Nurse leaders have the ability and the responsibility to influence practice environments that promote staff engagement. Work engagement is contagious, and engaged employees go beyond self-interest and are better able to cope with the demands of their job.1 This leads to improved organizational outcomes, such as staff retention, service quality, customer loyalty, decreased mortality, and improved finances.1,6,7 Engaged employees go above their individual job performance and required responsibilities to voluntarily take the lead and benefit the organization.8


The literature used for this review consisted of 11 studies, published between 2015 and 2018 in professional journals, that contained research data conducted in acute care inpatient hospital settings. Studies set outside inpatient areas or incorporating highly specialized patient populations were excluded. The following search terms were used: nurse, nurses, engagement, nurse leaders, and hospitals. The studies were conducted in various countries, including the US, Canada, Denmark, South Korea, and Saudi Arabia. Each article was read in full to discover common themes.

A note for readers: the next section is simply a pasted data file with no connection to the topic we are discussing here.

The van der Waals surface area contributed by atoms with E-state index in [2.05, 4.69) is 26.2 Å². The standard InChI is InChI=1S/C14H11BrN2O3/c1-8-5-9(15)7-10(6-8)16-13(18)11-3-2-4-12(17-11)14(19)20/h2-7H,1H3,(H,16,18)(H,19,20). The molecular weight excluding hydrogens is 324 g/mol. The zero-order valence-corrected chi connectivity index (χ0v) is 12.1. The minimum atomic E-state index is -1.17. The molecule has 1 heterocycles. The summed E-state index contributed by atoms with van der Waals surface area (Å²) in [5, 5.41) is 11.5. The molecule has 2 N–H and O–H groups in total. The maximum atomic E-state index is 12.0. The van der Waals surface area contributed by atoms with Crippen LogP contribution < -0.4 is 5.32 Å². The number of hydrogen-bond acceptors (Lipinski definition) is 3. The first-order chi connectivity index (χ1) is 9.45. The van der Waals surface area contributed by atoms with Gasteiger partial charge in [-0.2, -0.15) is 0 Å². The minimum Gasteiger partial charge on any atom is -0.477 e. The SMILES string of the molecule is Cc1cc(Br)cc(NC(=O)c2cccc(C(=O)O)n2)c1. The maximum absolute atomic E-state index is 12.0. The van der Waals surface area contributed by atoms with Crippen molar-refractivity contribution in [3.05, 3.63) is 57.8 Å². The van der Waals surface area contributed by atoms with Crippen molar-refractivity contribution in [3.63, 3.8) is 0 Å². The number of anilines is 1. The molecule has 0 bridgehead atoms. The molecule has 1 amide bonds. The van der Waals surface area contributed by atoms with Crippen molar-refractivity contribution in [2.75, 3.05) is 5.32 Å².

Six studies cited nursing shortages in their respective countries, suggesting retention of engaged nursing staff was a challenge globally. Nurse manager burnout and turnover also contributed to nursing shortages.3 Leaders who created empowering and engaging work environments were more likely to retain qualified and experienced nurses.7

Four major themes emerged from the literature review: ensuring shared values, practicing transformational and authentic leadership, pursuing higher education and competencies, and providing access to resources. (See Literature review findings.)